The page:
A major race is coming up in the next few weeks, a race between two rockets.
But the rocket that’s the clear winner is being hobbled by the government. It’s SpaceX’s Starship. Starship’s alleged competitor is NASA’s Artemis Moon Rocket.
NASA has been working hard to focus all the media attention on the Artemis Moon Rocket, but in reality, the Artemis can’t compare with the Starship.
· When the Artemis Moon Rocket tries to put humans in space in roughly 2024, it will loft four people at a time. When the Starship takes passengers to space in 2023 or 2024, it will be capable of carrying 100 passengers at a time. In other words, with just one Starship, you could transport the crews of 25 Artemis rockets.
· Next, there’s the financial comparison. SpaceX aims to get the cost of a Starship launch down to $2 million. A lot of money, right? But the Artemis Moon Rocket will cost $4 billion per launch. Four billion with a “b.” In other words, for the cost of just one Artemis Moon Rocket Launch, you could buy 2,000 Starship launches. Two thousand.
· Then there’s the intended launch frequency. The Artemis Moon Rocket will launch once every two years. The SpaceX Starship aims to launch three times a day.
Which means that a whole fleet of Starships could be built to go to Mars during our planet’s next approaches to Mars in 2024 and 2026.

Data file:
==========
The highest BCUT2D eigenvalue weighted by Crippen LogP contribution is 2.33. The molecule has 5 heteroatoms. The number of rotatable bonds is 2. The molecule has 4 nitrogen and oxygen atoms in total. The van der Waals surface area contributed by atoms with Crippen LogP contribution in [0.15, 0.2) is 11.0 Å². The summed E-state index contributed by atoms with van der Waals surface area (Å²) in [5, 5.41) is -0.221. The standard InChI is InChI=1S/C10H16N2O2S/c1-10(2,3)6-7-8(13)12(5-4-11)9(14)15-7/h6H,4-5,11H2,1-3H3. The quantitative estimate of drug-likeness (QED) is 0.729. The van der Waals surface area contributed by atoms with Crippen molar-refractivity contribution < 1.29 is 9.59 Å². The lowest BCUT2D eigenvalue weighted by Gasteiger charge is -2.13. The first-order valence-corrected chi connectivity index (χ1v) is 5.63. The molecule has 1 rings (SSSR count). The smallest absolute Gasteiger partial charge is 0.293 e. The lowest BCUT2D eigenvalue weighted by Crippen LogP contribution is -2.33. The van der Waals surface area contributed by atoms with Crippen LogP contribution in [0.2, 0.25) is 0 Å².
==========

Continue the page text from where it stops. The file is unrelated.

· There’s one more killer fact. The Artemis Moon Rocket can’t land on the moon. The SpaceX Starship can land on the lunar surface, then take off again and return to earth. Which means that compared to the Starship, the Artemis Moon Rocket is not a moon rocket at all.
In other words, Starship can fill the goals of the entire Artemis program without the use of the Artemis Moon Rocket. And a Starship may even be able to get the first woman of color to the moon along with 99 companions by the original Artemis target date of 2024.
But there’s a problem. The first orbital launch of the Starship has been held up since the summer of 2022 by the Federal Aviation Administration, which has not issued permission to fly. Some suspect that the forces within Congress and the Senate who have championed the Artemis Moon Rocket since 2011 want to make sure that the Artemis flies before the Starship so it can scarf up all the headlines.
Which means that if we stop hobbling the Starship, we could open up the skies to life the way the transcontinental railroad opened the American West. SpaceX has a simple goal: a city of a million people on Mars. Giving life a second home.
Howard Bloom has been called the Einstein, Newton, and Freud of the 21st century by Britain’s Channel 4 TV. One of his seven books–Global Brain—was the subject of a symposium thrown by the Office of the Secretary of Defense including representatives from the State Department, the Energy Department, DARPA, IBM, and MIT. His work has been published in The Washington Post, The Wall Street Journal, Wired, Psychology Today, and the Scientific American. He does news commentary at 1:06 am et every Wednesday night on 545 radio stations on Coast to Coast AM. For more, see http://howardbloom.institute.